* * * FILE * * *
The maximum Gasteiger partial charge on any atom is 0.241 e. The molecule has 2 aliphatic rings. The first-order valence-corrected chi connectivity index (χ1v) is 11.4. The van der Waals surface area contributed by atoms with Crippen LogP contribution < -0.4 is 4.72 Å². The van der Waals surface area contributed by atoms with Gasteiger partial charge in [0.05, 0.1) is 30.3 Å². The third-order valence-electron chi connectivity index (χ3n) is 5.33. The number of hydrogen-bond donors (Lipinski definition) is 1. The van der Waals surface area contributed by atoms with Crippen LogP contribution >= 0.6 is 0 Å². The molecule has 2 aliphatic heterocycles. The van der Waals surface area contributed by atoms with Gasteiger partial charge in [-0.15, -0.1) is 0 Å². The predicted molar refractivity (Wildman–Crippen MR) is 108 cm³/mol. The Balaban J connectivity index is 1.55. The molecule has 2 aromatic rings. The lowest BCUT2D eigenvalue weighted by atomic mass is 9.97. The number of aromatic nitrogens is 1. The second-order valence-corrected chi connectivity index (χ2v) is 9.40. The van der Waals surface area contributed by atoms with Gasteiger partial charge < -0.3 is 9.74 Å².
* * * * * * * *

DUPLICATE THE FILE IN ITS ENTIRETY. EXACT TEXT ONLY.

The maximum Gasteiger partial charge on any atom is 0.241 e. The molecule has 2 aliphatic rings. The first-order valence-corrected chi connectivity index (χ1v) is 11.4. The van der Waals surface area contributed by atoms with Crippen LogP contribution < -0.4 is 4.72 Å². The van der Waals surface area contributed by atoms with Gasteiger partial charge in [0.05, 0.1) is 30.3 Å². The third-order valence-electron chi connectivity index (χ3n) is 5.33. The number of hydrogen-bond donors (Lipinski definition) is 1. The van der Waals surface area contributed by atoms with Crippen LogP contribution >= 0.6 is 0 Å². The molecule has 2 aliphatic heterocycles. The van der Waals surface area contributed by atoms with Gasteiger partial charge in [-0.15, -0.1) is 0 Å². The predicted molar refractivity (Wildman–Crippen MR) is 108 cm³/mol. The Balaban J connectivity index is 1.55. The molecule has 2 aromatic rings. The lowest BCUT2D eigenvalue weighted by atomic mass is 9.97. The number of aromatic nitrogens is 1. The second-order valence-corrected chi connectivity index (χ2v) is 9.40. The van der Waals surface area contributed by atoms with Gasteiger partial charge < -0.3 is 9.74 Å².